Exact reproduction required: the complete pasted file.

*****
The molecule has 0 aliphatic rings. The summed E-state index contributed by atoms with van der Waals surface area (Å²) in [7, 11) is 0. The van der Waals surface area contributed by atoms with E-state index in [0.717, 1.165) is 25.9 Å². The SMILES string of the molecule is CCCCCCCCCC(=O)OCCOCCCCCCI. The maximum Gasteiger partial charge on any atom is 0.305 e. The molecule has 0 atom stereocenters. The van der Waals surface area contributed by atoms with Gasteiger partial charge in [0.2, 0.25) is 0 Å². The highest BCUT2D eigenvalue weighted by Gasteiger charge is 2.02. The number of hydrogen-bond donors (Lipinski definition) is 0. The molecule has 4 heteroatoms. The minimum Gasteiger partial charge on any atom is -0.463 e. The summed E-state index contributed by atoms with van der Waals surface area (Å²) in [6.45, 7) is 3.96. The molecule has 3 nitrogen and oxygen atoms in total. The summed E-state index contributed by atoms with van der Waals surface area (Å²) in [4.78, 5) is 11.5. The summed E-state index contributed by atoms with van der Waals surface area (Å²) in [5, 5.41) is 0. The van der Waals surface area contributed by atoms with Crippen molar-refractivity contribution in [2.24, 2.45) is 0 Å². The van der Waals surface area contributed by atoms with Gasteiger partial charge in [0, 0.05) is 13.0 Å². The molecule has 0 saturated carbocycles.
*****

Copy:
The molecule has 0 aliphatic rings. The summed E-state index contributed by atoms with van der Waals surface area (Å²) in [7, 11) is 0. The van der Waals surface area contributed by atoms with E-state index in [0.717, 1.165) is 25.9 Å². The SMILES string of the molecule is CCCCCCCCCC(=O)OCCOCCCCCCI. The maximum Gasteiger partial charge on any atom is 0.305 e. The molecule has 0 atom stereocenters. The van der Waals surface area contributed by atoms with Gasteiger partial charge in [0.2, 0.25) is 0 Å². The highest BCUT2D eigenvalue weighted by Gasteiger charge is 2.02. The number of hydrogen-bond donors (Lipinski definition) is 0. The molecule has 4 heteroatoms. The minimum Gasteiger partial charge on any atom is -0.463 e. The summed E-state index contributed by atoms with van der Waals surface area (Å²) in [6.45, 7) is 3.96. The molecule has 3 nitrogen and oxygen atoms in total. The summed E-state index contributed by atoms with van der Waals surface area (Å²) in [4.78, 5) is 11.5. The summed E-state index contributed by atoms with van der Waals surface area (Å²) in [5, 5.41) is 0. The van der Waals surface area contributed by atoms with Crippen molar-refractivity contribution in [2.24, 2.45) is 0 Å². The van der Waals surface area contributed by atoms with Gasteiger partial charge in [0, 0.05) is 13.0 Å². The molecule has 0 saturated carbocycles.